First Nations. Wherever exploration and extraction projects are located in Canada, typically they are mostly found in remote to semi-remote areas with limited infrastructure. Mineral exploration and production companies have been increasing their partnerships with First Nations and are looking to support them in developing industry and indigenous companies to aid in future development of projects in First Nation territory. The massive allocation of capital by the federal government could make this more possible and likely more successful. This would be an important milestone in the development of a First Nations industrial base.
Mineral exploration companies in Canada. The list of critical materials also includes a number of minerals that were not previously considered to be critical, including aluminum, copper, graphite, magnesium, nickel, PGMs etc. While the focus on critical minerals will drive capital towards their exploration and development, the world still needs base metals and everything else. Canada’s reputation for ethical extraction and a leading edge focus on environmental, social and governance (ESG) will serve the industry well.
Are there actually any losers?
This is a difficult question, as the unintended consequence of promoting a clean energy agenda is massive expenditures and associated costs. The biggest losers are probably consumers. If people want clean energy, they have to pay for the technology. Costs are going to go up.
Power supply concerns. It has been reported that there is not enough lithium in the world to meet a forecast massive (5+ times) increase in demand for lithium -ion batteries, despite a forecasted tripling of supply. Lithium-ion batteries wear out, so there is also a replacement issue, not just a new battery supply issue. Perhaps hydrogen fuel cells, used since the 1960s in outer space, could be an alternative source of portable power, but this technology for consumers is also in its infancy.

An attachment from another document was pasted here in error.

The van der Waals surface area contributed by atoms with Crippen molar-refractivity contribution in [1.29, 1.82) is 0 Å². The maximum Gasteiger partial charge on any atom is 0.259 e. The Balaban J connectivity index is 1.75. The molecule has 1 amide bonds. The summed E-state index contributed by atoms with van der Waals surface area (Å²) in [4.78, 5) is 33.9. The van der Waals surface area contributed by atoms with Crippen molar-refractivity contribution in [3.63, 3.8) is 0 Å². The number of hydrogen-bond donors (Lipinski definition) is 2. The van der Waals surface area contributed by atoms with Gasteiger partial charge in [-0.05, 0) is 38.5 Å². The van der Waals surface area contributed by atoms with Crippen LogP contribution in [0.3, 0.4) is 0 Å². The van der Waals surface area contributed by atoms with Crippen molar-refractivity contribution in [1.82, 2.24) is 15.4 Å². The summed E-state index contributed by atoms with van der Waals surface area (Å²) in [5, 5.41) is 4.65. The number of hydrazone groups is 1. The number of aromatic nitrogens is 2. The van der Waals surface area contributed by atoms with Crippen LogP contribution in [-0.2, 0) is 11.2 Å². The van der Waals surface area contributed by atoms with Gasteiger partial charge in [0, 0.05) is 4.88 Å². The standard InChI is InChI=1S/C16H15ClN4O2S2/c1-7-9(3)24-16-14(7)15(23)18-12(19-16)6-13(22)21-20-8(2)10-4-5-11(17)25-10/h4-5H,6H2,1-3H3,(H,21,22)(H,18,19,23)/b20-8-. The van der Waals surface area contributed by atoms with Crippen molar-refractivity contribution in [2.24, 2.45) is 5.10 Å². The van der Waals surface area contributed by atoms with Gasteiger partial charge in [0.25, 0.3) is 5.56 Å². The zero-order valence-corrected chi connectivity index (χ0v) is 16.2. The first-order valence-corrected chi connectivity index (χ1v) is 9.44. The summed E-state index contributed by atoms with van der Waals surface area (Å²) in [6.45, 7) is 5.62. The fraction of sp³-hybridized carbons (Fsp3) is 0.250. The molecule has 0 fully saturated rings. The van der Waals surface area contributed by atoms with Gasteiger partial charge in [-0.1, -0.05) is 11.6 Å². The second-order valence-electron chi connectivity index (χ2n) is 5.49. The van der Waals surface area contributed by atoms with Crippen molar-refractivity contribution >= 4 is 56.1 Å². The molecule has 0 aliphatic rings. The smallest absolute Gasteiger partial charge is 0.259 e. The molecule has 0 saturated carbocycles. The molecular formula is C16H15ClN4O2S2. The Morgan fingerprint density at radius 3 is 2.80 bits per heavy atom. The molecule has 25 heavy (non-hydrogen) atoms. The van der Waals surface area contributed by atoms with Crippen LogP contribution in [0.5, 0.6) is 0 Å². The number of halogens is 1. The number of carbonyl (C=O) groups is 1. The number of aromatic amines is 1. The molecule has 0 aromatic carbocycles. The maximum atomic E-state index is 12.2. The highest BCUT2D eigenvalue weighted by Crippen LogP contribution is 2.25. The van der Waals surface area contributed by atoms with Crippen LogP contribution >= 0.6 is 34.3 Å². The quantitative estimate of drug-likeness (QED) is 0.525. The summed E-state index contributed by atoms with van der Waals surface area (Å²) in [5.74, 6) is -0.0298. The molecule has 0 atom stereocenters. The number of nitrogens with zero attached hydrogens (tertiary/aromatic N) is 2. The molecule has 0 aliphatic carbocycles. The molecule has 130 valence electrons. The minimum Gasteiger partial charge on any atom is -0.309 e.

Motors and magnet concerns. China continues to control an estimated 90% of the global rare earth market and even if an alternative is found for battery storage, electric vehicles will still need permanent magnets in their drive motors – made from rare earth elements. The world only meets current demand for permanent magnets with current supply. Demand for permanent magnets for EV motors and wind turbines in particular, is forecast to grow 5+ times by 2030. Supply is not yet available to meet forecast demand, therefore costs will go up.
Taxpayers. Hopefully, the latest federal government largesse will result in increased economic activity, which in turn should result in higher tax revenues. But a bigger issue has not been addressed and that is local infrastructure for EV charging. An average city block in an average Canadian city has 20-25 homes built on it. In that average city, the existing electrical infrastructure will only support 3-4 EV home charging stations before the local grid is maxed out. Who pays for that upgrade?
While the federal government may be on the right track, they are way behind and have yet to deliver a critical mineral strategy, despite talking about it for more than five years.
“We’re with the Government and we’re here to help.” When has that actually worked out?